Musician Gray Scott must choose between guitar, piano as he focuses on college
By Lynn R. Parks
At the young age of 16, Gray Scott has a big decision coming up. He has to choose between the guitar and the piano.
Scott, the son of Jeanine and Jeff Scott of Bridgeville, has been playing the piano since he was 4, the guitar since he was 9. He puts in four to five hours a day of practice and has won awards playing each instrument.
But college is approaching. While he could major in both instruments, he feels that that would be a bit much: A double major would be a tremendous amount of work and I don't feel that I could handle it," he said. So he's going to have to pick one and focus his efforts on it and on preparing audition pieces.
A lot of people are rooting for the piano," he said. But I do love the guitar; I love them both. It's going to be a hard decision."
Gray is not the only musician in his family. His dad, a pianist, and mom, a classically trained singer, frequently perform in the area. His sister, Maria, plays the piano and is working on her master's degree at the Peabody Institute of the Johns Hopkins University, Baltimore. And his other sister, Emma, is studying the violin at Temple University, Philadelphia.
Gray's first piano teacher was his dad. He now studies under Oleg Maslov at the Music School of Delaware in Wilmington.
His guitar lessons started in 2008 under Christopher Braddock, also at the Music School of Delaware. Since 2013, he has taken guitar lessons from Douglas Seth, Guitar Academy of Southern Delaware, Seaford.
Gray is home-schooled. He sings with the chorus at Greenwood Mennonite School and frequently performs at his church, Crossroad Community, Georgetown.
He was part of the all-state middle school chorus in 2013 and has been selected for the all-state high school chorus this year.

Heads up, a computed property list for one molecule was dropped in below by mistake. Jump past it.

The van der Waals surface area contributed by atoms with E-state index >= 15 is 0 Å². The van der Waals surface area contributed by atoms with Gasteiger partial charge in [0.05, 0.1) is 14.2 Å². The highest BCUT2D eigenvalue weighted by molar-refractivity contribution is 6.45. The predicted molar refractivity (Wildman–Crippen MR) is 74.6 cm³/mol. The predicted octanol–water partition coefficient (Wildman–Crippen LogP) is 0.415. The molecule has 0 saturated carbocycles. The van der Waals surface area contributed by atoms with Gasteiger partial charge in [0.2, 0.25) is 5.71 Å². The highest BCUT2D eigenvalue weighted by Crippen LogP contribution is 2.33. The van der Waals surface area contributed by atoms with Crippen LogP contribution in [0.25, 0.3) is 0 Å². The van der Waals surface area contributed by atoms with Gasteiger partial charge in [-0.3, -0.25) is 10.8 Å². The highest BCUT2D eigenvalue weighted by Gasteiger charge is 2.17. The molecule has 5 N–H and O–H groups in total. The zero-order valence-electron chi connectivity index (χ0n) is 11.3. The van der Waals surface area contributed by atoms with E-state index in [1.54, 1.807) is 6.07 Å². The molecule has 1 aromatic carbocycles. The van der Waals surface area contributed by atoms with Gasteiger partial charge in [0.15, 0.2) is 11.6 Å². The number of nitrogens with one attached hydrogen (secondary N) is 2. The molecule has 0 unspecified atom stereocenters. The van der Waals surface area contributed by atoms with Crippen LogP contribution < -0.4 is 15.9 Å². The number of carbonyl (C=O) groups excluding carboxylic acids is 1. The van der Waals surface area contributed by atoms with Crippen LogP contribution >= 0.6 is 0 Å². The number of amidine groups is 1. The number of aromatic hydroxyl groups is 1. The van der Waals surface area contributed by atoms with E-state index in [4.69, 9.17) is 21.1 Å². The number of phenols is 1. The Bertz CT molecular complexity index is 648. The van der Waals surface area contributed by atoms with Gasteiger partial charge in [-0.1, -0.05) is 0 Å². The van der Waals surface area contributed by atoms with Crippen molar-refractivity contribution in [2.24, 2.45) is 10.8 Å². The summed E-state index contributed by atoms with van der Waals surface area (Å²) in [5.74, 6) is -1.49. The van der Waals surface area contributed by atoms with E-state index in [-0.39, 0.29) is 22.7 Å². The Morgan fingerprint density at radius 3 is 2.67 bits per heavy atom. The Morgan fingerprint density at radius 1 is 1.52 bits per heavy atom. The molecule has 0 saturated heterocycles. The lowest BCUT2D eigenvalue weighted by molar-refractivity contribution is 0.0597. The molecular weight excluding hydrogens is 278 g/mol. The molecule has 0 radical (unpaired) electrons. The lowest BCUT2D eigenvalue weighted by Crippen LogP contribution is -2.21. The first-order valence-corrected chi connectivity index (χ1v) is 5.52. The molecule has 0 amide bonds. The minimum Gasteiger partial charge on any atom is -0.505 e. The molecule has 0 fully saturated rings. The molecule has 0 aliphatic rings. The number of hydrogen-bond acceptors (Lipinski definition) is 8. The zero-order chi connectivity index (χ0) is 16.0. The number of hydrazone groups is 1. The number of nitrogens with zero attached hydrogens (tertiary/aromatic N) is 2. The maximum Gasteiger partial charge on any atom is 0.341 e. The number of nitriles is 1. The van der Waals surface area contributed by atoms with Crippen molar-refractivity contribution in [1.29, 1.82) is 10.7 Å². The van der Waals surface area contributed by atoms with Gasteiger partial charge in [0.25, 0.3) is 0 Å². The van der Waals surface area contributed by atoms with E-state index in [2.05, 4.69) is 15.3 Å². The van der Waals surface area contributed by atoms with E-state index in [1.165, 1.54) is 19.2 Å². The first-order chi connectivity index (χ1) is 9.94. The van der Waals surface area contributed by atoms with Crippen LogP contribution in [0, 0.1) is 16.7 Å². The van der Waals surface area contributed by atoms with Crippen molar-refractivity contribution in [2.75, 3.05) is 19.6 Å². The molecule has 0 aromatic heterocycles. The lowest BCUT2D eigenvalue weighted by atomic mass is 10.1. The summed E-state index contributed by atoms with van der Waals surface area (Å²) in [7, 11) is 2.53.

He has competed in the Salisbury Guitar Festival twice; in 2013, he won for best performance of a work by a living composer. Last year, he was awarded first place in the 13- to 16-year-old category.
Also last year, he participated in the development program sponsored by the Royal Conservatory of Music, Toronto, Canada. A representative of the conservatory visited Salisbury, listened to Gray play the guitar and judged his performance.
A few days later, we got my scores through the mail," Gray said. A month or two later, we learned that they were the highest scores of anyone on any instrument in Maryland. And a while later, we learned that they were the highest scores of anyone in the nation."
In October, Gray performed in a session with the Los Angeles Guitar Quartet, who was visiting Washington College in Chestertown, Md. He also performed for the members of the quartet in a master class.
Gray, who is a high school sophomore, hopes to attend the New England Conservatory in Boston. (The school, which happens to be the oldest independent school of music in the U.S., offers piano as well as guitar, so no hint there as to which direction Gray is leaning.) He wants to have a career as a musician, teaching as well as performing.
My house has been filled with music my whole life," he said. It is the center of my life. There's nothing like making music and creating something out of nothing. And there's nothing like performing for an audience and making a person feel a certain way. I love it."
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